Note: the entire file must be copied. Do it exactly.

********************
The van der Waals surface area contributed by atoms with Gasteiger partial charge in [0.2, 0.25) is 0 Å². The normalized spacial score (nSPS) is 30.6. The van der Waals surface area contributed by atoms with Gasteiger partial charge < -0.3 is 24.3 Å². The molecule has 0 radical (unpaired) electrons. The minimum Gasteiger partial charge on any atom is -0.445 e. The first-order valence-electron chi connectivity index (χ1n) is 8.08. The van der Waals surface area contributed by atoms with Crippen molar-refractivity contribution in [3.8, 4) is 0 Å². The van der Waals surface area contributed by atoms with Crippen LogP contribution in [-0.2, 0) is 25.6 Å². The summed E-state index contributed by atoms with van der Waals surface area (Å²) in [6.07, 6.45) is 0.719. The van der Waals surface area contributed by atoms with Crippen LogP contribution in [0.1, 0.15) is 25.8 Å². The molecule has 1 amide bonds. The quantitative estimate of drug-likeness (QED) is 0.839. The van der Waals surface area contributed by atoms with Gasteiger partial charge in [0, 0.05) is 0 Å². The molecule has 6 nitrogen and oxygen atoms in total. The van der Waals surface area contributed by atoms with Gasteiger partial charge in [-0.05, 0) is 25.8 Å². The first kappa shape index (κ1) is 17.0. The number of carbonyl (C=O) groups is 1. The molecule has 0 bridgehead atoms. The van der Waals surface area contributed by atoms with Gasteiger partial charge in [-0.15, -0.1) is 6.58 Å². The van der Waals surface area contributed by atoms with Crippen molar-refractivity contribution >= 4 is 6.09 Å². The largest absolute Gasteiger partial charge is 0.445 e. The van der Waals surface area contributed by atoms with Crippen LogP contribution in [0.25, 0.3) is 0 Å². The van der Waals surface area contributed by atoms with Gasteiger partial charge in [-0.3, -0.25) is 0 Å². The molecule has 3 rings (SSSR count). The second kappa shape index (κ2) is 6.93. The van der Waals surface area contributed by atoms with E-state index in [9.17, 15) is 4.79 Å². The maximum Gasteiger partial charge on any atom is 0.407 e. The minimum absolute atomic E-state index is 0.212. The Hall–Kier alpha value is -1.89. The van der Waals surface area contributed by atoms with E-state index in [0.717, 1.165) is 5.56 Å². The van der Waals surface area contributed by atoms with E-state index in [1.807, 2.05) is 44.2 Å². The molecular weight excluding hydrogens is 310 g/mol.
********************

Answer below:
The van der Waals surface area contributed by atoms with Gasteiger partial charge in [0.2, 0.25) is 0 Å². The normalized spacial score (nSPS) is 30.6. The van der Waals surface area contributed by atoms with Gasteiger partial charge < -0.3 is 24.3 Å². The molecule has 0 radical (unpaired) electrons. The minimum Gasteiger partial charge on any atom is -0.445 e. The first-order valence-electron chi connectivity index (χ1n) is 8.08. The van der Waals surface area contributed by atoms with Crippen molar-refractivity contribution in [3.8, 4) is 0 Å². The van der Waals surface area contributed by atoms with Crippen LogP contribution in [-0.2, 0) is 25.6 Å². The summed E-state index contributed by atoms with van der Waals surface area (Å²) in [6.07, 6.45) is 0.719. The van der Waals surface area contributed by atoms with Crippen LogP contribution in [0.1, 0.15) is 25.8 Å². The molecule has 1 amide bonds. The quantitative estimate of drug-likeness (QED) is 0.839. The van der Waals surface area contributed by atoms with Gasteiger partial charge in [0, 0.05) is 0 Å². The molecule has 6 nitrogen and oxygen atoms in total. The van der Waals surface area contributed by atoms with Gasteiger partial charge in [-0.05, 0) is 25.8 Å². The first kappa shape index (κ1) is 17.0. The number of carbonyl (C=O) groups is 1. The molecule has 0 bridgehead atoms. The van der Waals surface area contributed by atoms with Gasteiger partial charge in [-0.15, -0.1) is 6.58 Å². The van der Waals surface area contributed by atoms with Crippen molar-refractivity contribution >= 4 is 6.09 Å². The largest absolute Gasteiger partial charge is 0.445 e. The van der Waals surface area contributed by atoms with Crippen LogP contribution in [0.25, 0.3) is 0 Å². The van der Waals surface area contributed by atoms with Gasteiger partial charge in [-0.3, -0.25) is 0 Å². The molecule has 3 rings (SSSR count). The second kappa shape index (κ2) is 6.93. The van der Waals surface area contributed by atoms with E-state index in [9.17, 15) is 4.79 Å². The maximum Gasteiger partial charge on any atom is 0.407 e. The minimum absolute atomic E-state index is 0.212. The Hall–Kier alpha value is -1.89. The van der Waals surface area contributed by atoms with E-state index in [0.717, 1.165) is 5.56 Å². The van der Waals surface area contributed by atoms with E-state index in [1.807, 2.05) is 44.2 Å². The molecular weight excluding hydrogens is 310 g/mol.